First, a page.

Fall 2018 - CRIM 104 J100

Sociological Explanations of Criminal and Deviant Behavior (3)

Class Number: 7721

Delivery Method: In Person

Overview

  • Course Times + Location:

    Sa 9:30 AM – 12:20 PM
    HCC 1325, Vancouver

  • Exam Times + Location:

    Dec 16, 2018
    8:30 AM – 11:30 AM
    HCC 1315, Vancouver

  • Prerequisites:

    SA 150 is recommended.

Description

CALENDAR DESCRIPTION:

A survey of some major sociological perspectives on crime and deviance that will include both mainstream and critical theories. These will include: anomie, neutralization, control, group conflict, sub-cultural, ecological, functionalist and critical theories. Critical analysis of the assumptions upon which each theory is based. Examination of the similarities and differences between/among the various explanations. Breadth-Social Sciences.

COURSE DETAILS:

This course will survey some of the major sociological perspectives on crime and deviance. Special emphasis will be placed on locating these theories within their historical and political contexts. Additional attention will attend to how each theory influences how we think about and respond to crime and deviance. Overall, a primary objective of this course is to foster critical thinking about the influence of sociological explanations of criminal and deviant behaviour, while recognizing the intersection of theory, research and the Canadian context.

Grading

  • Tutorial Participation and Attendance 10%
  • 2 Exams 40%
  • Final Exam 20%
  • Term Paper 20%
  • Presentations 10%

Materials

REQUIRED READING:

1. Inderbitzen, M., Bates, K. A., and Gainey, R. R. (2017) Deviance and Social Control: A sociological perspective. SAGE.

2. Additional readings may be assigned from the SFU Library’s electronic journals.

Department Undergraduate Notes:


ATTENTION: STUDENTS WITH A DISABILITY: Please contact the Centre for Students with Disabilities, (MBC 1250 or Phone 778-782-3112) if you need or require assistance, not your individual instructors.  

  • N.B.: Students are reminded that attendance in the first week of classes is important. However, there are no tutorials in the first week.
  • ON CAMPUS COURSES ONLY: Assignments not submitted to the Professor/T.A. during class/office hours must be placed in the security box behind the General Office (ASSC 10125), or submitted as per Professor’s instructions for courses taking place at Surrey Campus. The assignment drop-off box is emptied Monday to Friday at 8:30 a.m. and 3:30 p.m. only and the contents are date stamped accordingly. No other department’s date stamp will apply (e.g. Library/Campus Security) and the School of Criminology is not responsible for assignments submitted any other way (e.g. slid under office doors). The University does NOT accept assignments by fax.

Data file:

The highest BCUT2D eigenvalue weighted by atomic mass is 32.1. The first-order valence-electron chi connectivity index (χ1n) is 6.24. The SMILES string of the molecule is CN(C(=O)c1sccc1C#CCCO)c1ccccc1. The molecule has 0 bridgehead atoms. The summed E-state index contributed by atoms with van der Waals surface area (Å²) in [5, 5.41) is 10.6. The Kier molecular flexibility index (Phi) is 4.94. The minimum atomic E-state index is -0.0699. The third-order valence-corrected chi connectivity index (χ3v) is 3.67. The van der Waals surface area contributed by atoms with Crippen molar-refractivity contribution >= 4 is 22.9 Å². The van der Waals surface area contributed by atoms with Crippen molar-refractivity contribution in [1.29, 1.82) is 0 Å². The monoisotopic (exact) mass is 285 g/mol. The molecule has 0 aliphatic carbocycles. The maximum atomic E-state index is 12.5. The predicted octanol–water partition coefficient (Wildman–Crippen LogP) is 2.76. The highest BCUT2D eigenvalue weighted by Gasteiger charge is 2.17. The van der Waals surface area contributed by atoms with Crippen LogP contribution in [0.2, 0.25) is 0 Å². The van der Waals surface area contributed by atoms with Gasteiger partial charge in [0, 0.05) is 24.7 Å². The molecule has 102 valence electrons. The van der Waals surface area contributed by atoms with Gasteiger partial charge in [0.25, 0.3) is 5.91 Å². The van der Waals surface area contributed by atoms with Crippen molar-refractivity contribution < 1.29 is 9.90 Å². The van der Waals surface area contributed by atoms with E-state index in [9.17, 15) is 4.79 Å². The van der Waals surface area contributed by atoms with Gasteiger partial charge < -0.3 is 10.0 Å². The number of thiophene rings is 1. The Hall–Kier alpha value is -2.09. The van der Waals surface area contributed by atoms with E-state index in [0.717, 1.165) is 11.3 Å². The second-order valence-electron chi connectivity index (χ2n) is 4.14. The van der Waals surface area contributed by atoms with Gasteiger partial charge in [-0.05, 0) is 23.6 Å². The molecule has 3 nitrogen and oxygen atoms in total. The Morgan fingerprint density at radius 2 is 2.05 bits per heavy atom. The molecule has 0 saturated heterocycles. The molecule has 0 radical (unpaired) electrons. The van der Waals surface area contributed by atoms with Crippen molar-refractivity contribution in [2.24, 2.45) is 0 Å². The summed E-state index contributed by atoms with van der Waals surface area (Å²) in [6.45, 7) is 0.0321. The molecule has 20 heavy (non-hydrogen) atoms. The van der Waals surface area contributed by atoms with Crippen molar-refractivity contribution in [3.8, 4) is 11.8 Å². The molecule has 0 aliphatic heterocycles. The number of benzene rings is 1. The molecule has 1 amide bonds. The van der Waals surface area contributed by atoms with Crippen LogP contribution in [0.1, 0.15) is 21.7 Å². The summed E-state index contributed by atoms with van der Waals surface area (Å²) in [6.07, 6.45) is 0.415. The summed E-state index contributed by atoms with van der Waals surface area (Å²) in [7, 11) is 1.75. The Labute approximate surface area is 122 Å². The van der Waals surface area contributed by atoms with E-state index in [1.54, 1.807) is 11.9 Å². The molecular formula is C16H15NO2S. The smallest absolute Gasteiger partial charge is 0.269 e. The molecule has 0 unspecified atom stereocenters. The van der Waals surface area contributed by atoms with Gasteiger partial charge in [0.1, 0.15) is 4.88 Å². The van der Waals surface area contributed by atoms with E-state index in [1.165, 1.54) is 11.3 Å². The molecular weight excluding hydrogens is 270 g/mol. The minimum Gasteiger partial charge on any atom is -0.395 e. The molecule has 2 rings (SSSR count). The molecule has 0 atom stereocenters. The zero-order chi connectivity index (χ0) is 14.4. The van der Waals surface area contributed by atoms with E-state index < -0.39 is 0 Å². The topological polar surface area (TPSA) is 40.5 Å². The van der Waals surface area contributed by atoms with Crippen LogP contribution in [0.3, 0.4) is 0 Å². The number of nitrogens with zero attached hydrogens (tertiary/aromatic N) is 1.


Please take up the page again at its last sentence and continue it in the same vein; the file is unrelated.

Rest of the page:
• A student must complete ALL aspects of a course (including assignments, exams, class participation, presentations, chat room components of Distance Education courses and other), otherwise he/she will receive a grade of N. 
  • E-mail policy for on campus courses only: The School of Criminology STRONGLY DISCOURAGES the use of e-mail in lieu of office hour visits. Criminology advises its instructional staff that they are NOT required to respond to student e-mails and that students wishing to confer with them should do so in person during scheduled meeting times.
  • The University has formal policies regarding intellectual dishonesty and grade appeals which may be obtained from the General Office of the School of Criminology.
  • Under GP18, the University has policies and procedures which respond to our obligations under the BC Human Rights Code to provide a harassment and discrimination free environment for the students, staff and faculty of this institution.  Members of this community have an affirmative obligation to safeguard the human rights of others.
UNIVERSITY POLICY FORBIDS FINAL EXAMINATIONS WHILE CLASSES ARE STILL IN SESSION.

Registrar Notes:

SFU’s Academic Integrity web site http://students.sfu.ca/academicintegrity.html is filled with information on what is meant by academic dishonesty, where you can find resources to help with your studies and the consequences of cheating.  Check out the site for more information and videos that help explain the issues in plain English.

Each student is responsible for his or her conduct as it affects the University community.  Academic dishonesty, in whatever form, is ultimately destructive of the values of the University. Furthermore, it is unfair and discouraging to the majority of students who pursue their studies honestly. Scholarly integrity is required of all members of the University. http://www.sfu.ca/policies/gazette/student/s10-01.html

ACADEMIC INTEGRITY: YOUR WORK, YOUR SUCCESS